WASHINGTON — Raytheon Technologies last month won a $250 million contract to build seven missile-detection satellites for the U.S. Space Development Agency. 

David Broadbent, president of space and command-and-control systems at Raytheon Intelligence & Space, said the company is working to deliver the seven satellites by 2025 but plans to pursue a different strategy in future SDA satellite procurements.

Rather than compete as a prime contractor offering fully integrated satellites, Raytheon wants to shift to a merchant supplier role, providing satellite buses and payloads to other prime contractors.

“Being in a mission prime position hasn’t yielded the results that we were looking for, and we’re now focused on a merchant strategy,” he told SpaceNews.

Raytheon has traditionally been a prime contractor that integrates subsystems from other companies. But Broadbent argues that approach has not helped the company win satellite contracts and take advantage of innovative space products made by its subsidiaries Blue Canyon Technologies and SEAKR Engineering.

Blue Canyon and SEAKR manufacture satellite buses and space electronics, respectively.

SDA’s Tracking Layer

The seven satellites Raytheon is building will be part of SDA’s Tracking Layer, a military network in low Earth orbit designed to track ballistic and hypersonic missiles launched by foreign adversaries. 

Before getting this order, Raytheon had previously competed for SDA contracts, largely unsuccessfully, Broadbent noted.

The $250 million award Raytheon got in February for SDA’s Tracking Layer Tranche 1 only materialized because the agency got an unplanned funding boost from Congress in the 2023 budget. Two contractors for the Tracking Layer Tranche 1 — L3Harris and Northrop Grumman — already had been selected last summer and each won contracts for 14 satellites.

Raytheon competed in 2020 and 2021 for Tranche 0 and Tranche 1 contracts. The company in 2020 filed a protest, unsuccessfully challenging the Tranche 0 decision. “Unfortunately that alienated us from SDA for quite some time,” said Broadbent. 

In the Tranche 1 competition, Raytheon scored third highest out of five bidders, he said, so when SDA got additional funds, it decided to award Raytheon seven satellites, half of what the top two winners got. 

SDA was especially interested in the wide-field-of-view infrared sensor that Raytheon developed for the Defense Advanced Research Projects Agency’s Blackjack program under a $37 million contract awarded in 2020.

David Broadbent, president of space and command-and-control systems at Raytheon Intelligence & Space, speaks with Dianne Primavera, lieutenant governor of Colorado, at the Space Symposium in Colorado Springs. Credit: @RaytheonIntel

“It’s a unique payload in that it has a single aperture that can perform both the missile detect and the track mission,” Broadbent said. “The configuration is suited to the polar mission.”

During the recent Space Symposium in Colorado Springs, Broadbent met with several defense contractors that are shopping for satellite buses and other components for SDA’s future satellite competitions. Blue Canyon’s X-SAT Saturn bus., he said, could be used both for SDA’s Tracking Layer or for the Transport Layer of communications satellites.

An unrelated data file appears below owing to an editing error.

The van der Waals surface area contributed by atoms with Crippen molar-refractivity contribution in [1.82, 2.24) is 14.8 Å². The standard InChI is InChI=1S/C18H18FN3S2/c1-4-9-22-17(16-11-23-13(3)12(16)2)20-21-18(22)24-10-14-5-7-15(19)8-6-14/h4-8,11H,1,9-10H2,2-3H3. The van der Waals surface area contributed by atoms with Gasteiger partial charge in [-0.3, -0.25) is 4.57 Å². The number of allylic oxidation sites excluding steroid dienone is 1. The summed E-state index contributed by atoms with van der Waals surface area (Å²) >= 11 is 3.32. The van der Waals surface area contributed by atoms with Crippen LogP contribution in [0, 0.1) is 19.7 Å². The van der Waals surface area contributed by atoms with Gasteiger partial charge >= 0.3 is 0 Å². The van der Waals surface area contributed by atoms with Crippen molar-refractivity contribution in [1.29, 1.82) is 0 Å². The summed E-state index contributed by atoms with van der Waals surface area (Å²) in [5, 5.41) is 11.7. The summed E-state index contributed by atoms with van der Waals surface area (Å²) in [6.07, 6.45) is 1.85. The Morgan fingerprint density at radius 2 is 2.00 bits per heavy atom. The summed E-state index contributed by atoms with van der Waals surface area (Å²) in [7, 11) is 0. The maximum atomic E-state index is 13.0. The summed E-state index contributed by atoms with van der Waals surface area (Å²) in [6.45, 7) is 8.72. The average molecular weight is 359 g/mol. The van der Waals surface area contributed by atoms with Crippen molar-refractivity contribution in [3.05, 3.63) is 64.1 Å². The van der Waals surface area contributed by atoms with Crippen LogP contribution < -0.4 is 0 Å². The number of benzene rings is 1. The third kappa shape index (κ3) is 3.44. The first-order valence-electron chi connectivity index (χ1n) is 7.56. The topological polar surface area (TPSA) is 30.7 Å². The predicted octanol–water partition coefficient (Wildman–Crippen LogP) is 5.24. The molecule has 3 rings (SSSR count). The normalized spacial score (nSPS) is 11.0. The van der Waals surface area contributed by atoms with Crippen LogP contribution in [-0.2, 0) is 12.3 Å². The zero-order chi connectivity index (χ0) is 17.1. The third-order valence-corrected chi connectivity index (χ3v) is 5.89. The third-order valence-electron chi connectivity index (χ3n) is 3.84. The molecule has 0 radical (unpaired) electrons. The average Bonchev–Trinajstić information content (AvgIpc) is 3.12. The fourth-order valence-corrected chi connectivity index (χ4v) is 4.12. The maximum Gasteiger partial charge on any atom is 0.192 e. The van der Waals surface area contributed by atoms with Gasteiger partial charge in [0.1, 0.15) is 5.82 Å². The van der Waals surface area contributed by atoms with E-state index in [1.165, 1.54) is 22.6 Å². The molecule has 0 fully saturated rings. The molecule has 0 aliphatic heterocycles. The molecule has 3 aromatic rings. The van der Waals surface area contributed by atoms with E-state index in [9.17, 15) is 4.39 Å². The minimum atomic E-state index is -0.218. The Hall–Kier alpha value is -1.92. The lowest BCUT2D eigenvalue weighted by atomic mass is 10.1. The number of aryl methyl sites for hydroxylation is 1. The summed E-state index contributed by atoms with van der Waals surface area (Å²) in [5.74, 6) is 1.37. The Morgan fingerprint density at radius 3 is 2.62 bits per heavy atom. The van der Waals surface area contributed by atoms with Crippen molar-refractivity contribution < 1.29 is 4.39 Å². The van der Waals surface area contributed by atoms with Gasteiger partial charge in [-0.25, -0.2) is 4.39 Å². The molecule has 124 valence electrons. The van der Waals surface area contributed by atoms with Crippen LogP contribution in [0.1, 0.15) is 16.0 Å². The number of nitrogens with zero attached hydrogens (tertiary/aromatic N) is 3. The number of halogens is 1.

Raytheon’s wide-field-of-view payload and communications systems developed by SEAKR also would be offered to prime contractors, said Broadbent. 

“We are making a very deliberate pivot,” he said. “I think we can optimize our chances of success by acting as a merchant vendor or subcontractor and looking for partnerships with other credible space primes,” he added. “And that’s kind of where we are at the moment.”

A different way of doing business

SDA’s approach to buying satellites from multiple prime contractors under fixed-price contracts is “revolutionizing space acquisitions,” Broadbent said. 

The agency has been a  “huge disrupter,” he said. 

“Let’s call it what it is,” Broadbent added. “Raytheon and many of our traditional defense primes were constructed around sole source classified cost-plus businesses, and five to seven-year acquisition cycles.”

Those markets no longer exist, he said. “So we’ve had to take a very hard look at ourselves … and drive to a far more efficient model of producing capabilities.” 

Raytheon Technologies more broadly had to reorganize after absorbing new businesses through mergers and acquisitions. Broadbent said. “We found ourselves in a situation where we had an incredible amount of mission and product capability, but we had to simplify it.”

Blue Canyon and SEAKR Engineering brought into the company a “culture and an atmosphere of innovation that we’re really trying to leverage” as Raytheon competes for SDA opportunities, he added.

The wide-field-of-view infrared sensor developed for DARPA is 95% complete, Broadbent said, but DARPA decided to not put the payload on its Blackjack satellites so the sensor will be provided to SDA as “government furnished equipment.”

DARPA plans to launch later this year four Blackjack satellites built on Blue Canyon buses and equipped with SEAKR radio-frequency communications payloads. This mission is a “credibility milestone for us,” he said. 

Sandra Erwin writes about military space programs, policy, technology and the industry that supports this sector. She has covered the military, the Pentagon, Congress and the defense industry for nearly two decades as editor of NDIA’s National Defense...